Race and ethnicity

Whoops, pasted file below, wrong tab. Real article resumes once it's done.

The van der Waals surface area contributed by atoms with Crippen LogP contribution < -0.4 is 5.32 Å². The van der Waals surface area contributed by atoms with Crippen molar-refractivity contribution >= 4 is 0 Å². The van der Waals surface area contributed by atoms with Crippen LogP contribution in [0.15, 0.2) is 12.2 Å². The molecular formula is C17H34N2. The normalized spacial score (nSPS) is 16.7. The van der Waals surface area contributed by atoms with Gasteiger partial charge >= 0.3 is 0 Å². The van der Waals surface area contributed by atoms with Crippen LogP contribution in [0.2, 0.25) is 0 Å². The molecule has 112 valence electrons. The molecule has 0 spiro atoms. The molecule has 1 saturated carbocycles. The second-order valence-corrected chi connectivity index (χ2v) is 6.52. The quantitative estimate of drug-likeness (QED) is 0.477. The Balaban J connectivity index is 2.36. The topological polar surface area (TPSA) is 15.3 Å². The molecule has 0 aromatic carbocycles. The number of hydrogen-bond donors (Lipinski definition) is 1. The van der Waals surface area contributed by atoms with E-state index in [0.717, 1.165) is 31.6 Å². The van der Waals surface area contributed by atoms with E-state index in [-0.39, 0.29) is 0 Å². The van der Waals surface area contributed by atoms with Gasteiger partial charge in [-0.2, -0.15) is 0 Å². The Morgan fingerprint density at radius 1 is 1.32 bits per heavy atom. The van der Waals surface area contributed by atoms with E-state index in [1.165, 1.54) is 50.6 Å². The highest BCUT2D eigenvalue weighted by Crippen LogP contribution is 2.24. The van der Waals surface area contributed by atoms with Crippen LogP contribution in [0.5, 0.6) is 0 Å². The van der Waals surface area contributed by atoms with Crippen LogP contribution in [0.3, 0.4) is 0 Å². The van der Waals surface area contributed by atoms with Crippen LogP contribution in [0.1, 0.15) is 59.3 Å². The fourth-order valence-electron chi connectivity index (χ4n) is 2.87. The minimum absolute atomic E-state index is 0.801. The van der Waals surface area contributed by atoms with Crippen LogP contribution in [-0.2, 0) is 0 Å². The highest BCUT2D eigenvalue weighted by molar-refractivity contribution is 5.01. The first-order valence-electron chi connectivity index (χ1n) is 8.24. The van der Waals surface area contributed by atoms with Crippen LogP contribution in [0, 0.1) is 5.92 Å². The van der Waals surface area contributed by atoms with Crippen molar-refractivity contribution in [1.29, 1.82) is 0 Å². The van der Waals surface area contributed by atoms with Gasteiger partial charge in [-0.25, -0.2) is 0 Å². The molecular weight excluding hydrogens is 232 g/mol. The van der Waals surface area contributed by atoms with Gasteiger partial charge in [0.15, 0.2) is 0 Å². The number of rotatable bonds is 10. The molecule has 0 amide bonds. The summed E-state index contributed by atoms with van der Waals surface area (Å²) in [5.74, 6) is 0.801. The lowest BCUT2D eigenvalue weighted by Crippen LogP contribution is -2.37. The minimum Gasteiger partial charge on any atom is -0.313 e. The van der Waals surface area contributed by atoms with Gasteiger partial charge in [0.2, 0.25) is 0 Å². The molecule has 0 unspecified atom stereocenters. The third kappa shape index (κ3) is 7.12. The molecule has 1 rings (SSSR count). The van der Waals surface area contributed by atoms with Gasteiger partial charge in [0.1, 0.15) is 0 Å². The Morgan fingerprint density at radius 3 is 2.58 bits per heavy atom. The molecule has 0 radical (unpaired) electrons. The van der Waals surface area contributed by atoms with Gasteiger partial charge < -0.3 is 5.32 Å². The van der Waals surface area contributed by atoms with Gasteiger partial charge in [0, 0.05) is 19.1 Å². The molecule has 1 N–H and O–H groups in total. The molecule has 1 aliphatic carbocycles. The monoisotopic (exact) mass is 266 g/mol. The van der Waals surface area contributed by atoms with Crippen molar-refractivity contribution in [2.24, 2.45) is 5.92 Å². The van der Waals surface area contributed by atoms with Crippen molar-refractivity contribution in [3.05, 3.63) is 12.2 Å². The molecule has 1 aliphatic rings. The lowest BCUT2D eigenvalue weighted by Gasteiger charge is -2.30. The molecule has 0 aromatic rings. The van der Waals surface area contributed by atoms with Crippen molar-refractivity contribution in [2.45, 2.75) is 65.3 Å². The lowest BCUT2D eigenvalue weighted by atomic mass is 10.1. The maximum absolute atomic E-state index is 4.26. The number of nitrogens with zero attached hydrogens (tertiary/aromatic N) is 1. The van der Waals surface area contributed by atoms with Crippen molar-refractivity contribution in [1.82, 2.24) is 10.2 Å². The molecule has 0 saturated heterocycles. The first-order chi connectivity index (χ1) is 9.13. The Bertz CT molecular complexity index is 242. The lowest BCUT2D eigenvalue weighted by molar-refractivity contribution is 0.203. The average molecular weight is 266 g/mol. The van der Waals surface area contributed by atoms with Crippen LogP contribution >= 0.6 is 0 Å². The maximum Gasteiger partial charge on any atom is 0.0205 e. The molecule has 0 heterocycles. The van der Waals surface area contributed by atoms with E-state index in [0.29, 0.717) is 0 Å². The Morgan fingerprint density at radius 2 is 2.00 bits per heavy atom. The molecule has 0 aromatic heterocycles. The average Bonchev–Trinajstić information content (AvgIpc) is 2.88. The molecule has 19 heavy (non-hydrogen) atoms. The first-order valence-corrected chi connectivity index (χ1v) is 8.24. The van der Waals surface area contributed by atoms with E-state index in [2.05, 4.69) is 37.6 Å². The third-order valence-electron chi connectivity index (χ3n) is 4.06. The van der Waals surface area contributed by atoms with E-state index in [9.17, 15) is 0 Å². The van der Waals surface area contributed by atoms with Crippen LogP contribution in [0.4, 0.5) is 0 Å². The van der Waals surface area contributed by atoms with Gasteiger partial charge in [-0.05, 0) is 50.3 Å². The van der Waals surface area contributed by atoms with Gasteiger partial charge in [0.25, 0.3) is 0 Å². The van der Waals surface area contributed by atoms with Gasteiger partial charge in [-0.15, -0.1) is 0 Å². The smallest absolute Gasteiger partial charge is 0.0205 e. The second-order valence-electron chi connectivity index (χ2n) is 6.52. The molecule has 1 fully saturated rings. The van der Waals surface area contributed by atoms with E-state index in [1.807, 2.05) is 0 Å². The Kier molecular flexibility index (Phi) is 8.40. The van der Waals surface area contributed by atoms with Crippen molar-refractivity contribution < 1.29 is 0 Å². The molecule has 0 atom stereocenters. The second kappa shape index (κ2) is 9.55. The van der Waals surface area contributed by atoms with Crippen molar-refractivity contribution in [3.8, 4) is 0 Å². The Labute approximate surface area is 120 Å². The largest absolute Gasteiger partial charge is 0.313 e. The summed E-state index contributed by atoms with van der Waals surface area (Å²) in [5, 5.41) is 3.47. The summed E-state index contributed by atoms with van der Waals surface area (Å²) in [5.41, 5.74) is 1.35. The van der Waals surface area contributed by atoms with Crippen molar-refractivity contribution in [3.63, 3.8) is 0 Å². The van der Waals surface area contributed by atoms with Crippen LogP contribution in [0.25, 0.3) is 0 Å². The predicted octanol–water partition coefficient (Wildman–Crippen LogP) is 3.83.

The chapter gives a synopsis of the ways in which accounting historians have studied the complex interplay between accounting, race and ethnicity. A major objective of the chapter will be to critically assess accounting history’s progress in the area, giving particular emphasis to assessing its overall contribution to the socio-scientific study of racial and ethnic phenomena. Motivated by the overall objective of identifying directions for future accounting history research, the chapter will also sketch the broad contours of racial and ethnic studies, highlighting the growing importance of historical research to the field. The chapter will be organised as follows. Its introductory section argues that the increasing salience of racial and ethnic phenomena throughout the modern world calls for greater scholarly attention to the manner in which race and ethnicity have been historically constituted, thereby reinforcing the critical and contemporary significance of historical studies in general and historical studies of racial and ethnic identity construction in particular. Also discussed here is the conceptual distinctiveness between race and ethnicity – two concepts that still are confusingly and interchangeably used by accounting historians. In the second section a review of the small universe of historical research in accounting that takes on race as its central theme is undertaken. The literature is structured around four themes and some of the underdeveloped lines of inquiry within each of these areas are identified. The final section addresses the narrowness of the field of inquiry of race and ethnicity in accounting and points to three shifts of focus which might yield fruitful research outcomes and so enhance accounting history’s contribution to the wider study of race and ethnicity.